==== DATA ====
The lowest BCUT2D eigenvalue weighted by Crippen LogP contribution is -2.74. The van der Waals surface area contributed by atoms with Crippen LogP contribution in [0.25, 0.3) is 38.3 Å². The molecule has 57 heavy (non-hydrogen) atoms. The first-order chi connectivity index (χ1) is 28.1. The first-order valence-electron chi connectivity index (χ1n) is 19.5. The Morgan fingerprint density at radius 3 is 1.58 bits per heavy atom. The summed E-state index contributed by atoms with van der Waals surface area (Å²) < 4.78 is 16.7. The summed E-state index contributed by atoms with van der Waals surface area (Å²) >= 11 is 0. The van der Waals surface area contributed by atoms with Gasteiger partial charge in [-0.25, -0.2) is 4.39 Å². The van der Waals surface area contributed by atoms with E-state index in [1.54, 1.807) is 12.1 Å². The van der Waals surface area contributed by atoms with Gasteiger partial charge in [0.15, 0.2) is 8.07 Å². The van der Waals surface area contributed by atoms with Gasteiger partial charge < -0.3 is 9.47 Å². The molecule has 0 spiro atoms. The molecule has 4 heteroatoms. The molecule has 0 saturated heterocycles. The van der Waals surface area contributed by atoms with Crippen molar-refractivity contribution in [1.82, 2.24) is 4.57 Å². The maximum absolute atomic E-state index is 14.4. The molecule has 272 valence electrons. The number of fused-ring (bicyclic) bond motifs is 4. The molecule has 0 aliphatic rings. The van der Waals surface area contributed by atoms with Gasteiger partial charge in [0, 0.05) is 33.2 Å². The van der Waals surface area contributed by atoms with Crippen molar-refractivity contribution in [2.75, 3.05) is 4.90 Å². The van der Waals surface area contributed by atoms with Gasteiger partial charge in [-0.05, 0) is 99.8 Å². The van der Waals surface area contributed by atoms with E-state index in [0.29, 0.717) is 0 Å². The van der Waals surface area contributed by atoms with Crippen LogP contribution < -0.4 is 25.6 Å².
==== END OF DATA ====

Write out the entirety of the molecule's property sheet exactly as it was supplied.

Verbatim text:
The lowest BCUT2D eigenvalue weighted by Crippen LogP contribution is -2.74. The van der Waals surface area contributed by atoms with Crippen LogP contribution in [0.25, 0.3) is 38.3 Å². The molecule has 57 heavy (non-hydrogen) atoms. The first-order chi connectivity index (χ1) is 28.1. The first-order valence-electron chi connectivity index (χ1n) is 19.5. The Morgan fingerprint density at radius 3 is 1.58 bits per heavy atom. The summed E-state index contributed by atoms with van der Waals surface area (Å²) < 4.78 is 16.7. The summed E-state index contributed by atoms with van der Waals surface area (Å²) >= 11 is 0. The van der Waals surface area contributed by atoms with Gasteiger partial charge in [-0.25, -0.2) is 4.39 Å². The van der Waals surface area contributed by atoms with E-state index in [1.54, 1.807) is 12.1 Å². The van der Waals surface area contributed by atoms with Gasteiger partial charge in [0.15, 0.2) is 8.07 Å². The van der Waals surface area contributed by atoms with Gasteiger partial charge < -0.3 is 9.47 Å². The molecule has 0 spiro atoms. The molecule has 4 heteroatoms. The molecule has 0 saturated heterocycles. The van der Waals surface area contributed by atoms with Crippen molar-refractivity contribution in [1.82, 2.24) is 4.57 Å². The maximum absolute atomic E-state index is 14.4. The molecule has 272 valence electrons. The number of fused-ring (bicyclic) bond motifs is 4. The molecule has 0 aliphatic rings. The van der Waals surface area contributed by atoms with Gasteiger partial charge in [0, 0.05) is 33.2 Å². The van der Waals surface area contributed by atoms with Crippen molar-refractivity contribution in [2.75, 3.05) is 4.90 Å². The van der Waals surface area contributed by atoms with Gasteiger partial charge in [-0.05, 0) is 99.8 Å². The van der Waals surface area contributed by atoms with E-state index in [0.29, 0.717) is 0 Å². The van der Waals surface area contributed by atoms with Crippen LogP contribution < -0.4 is 25.6 Å².